|GPT3.5 Predicted Translation||i skipped around trying to use as much of the plant material as i could.|
|M2M100 Predicted Translation||i see that there’s a lot you can do to help people at this establishment.|
What is going on GPT3.5?! M2M100 does a pretty good job of translating to the correct target sentence, but GPT3.5 is spewing out completely unrelated garbage. No wonder the metrics are so low. Let’s look at another!
|Original Sentence||itanzania iphakathi kwamazwe anohlaka lwezomthetho oluphuma phambili lokuthuthukiswa kukagesi ovuselelekayo, ngokukambambiqhaza.|
|Target Translation||tanzania is among the countries with the best legal framework on renewable energy development, according to a stakeholder.|
|GPT3.5 Predicted Translation||south africa is a member of various international bodies that impose different standards and conformity|
|M2M100 Predicted Translation||tanzania is an intermediate of the nation’s legacy that outweighs the development of renewable gas, in particular.|
Wow. This one is fascinating. Tanzania became South Africa somehow – one can’t help but laugh. And just for good measure, we’ve checked the reverse direction of translation where the models translate from English to Zulu (typically a much more difficult task).
|Original Sentence||and it means what?|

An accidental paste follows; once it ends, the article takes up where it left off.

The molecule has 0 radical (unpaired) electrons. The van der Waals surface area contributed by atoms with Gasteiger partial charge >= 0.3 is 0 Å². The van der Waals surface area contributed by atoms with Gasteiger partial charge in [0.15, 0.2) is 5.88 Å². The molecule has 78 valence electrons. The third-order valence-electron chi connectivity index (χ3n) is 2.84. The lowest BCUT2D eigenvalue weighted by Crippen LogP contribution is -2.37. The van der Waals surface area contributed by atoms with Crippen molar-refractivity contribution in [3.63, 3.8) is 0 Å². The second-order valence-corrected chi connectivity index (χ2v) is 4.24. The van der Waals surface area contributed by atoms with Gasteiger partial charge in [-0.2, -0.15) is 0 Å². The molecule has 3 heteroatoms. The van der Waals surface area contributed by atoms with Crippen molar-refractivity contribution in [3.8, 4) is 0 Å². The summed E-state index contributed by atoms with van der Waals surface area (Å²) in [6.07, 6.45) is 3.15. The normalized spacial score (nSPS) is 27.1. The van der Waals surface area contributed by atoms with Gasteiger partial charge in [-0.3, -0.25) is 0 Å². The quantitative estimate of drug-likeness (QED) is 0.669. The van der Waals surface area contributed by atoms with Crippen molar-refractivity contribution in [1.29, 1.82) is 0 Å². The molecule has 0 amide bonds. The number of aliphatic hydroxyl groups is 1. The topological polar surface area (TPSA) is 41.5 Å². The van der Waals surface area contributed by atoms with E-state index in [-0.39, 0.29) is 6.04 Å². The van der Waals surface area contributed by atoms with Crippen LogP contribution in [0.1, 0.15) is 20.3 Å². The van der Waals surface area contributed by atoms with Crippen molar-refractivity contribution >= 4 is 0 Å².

|Target Translation||bese kusho ukuthini?|
|GPT3.5 Predicted Translation||besebenza ngesicabange|
|Backtranslation into English||working with imagination|
|M2M100 Predicted Translation||futhi kusho yini?|
|Backtranslation into English||and what does it mean?|
As GPT3.5 has translated: it seems to be “working with imagination” itself, completely inventing unrelated content as translations. It’s not actually unsurprising that GPT3.5 doesn’t compare to M2M100. After all, M2M100 is a multilingual translation specific language model, where as GPT3.5 is a general purpose one.
Despite the power of OpenAI’s language models, they’re still not achieving the accuracy of low-resource and Africa-centric language models, on both simple tasks such as Named Entity Recognition or complex tasks such as Machine Translation. A demonstration of the huge value of context-specific AI work.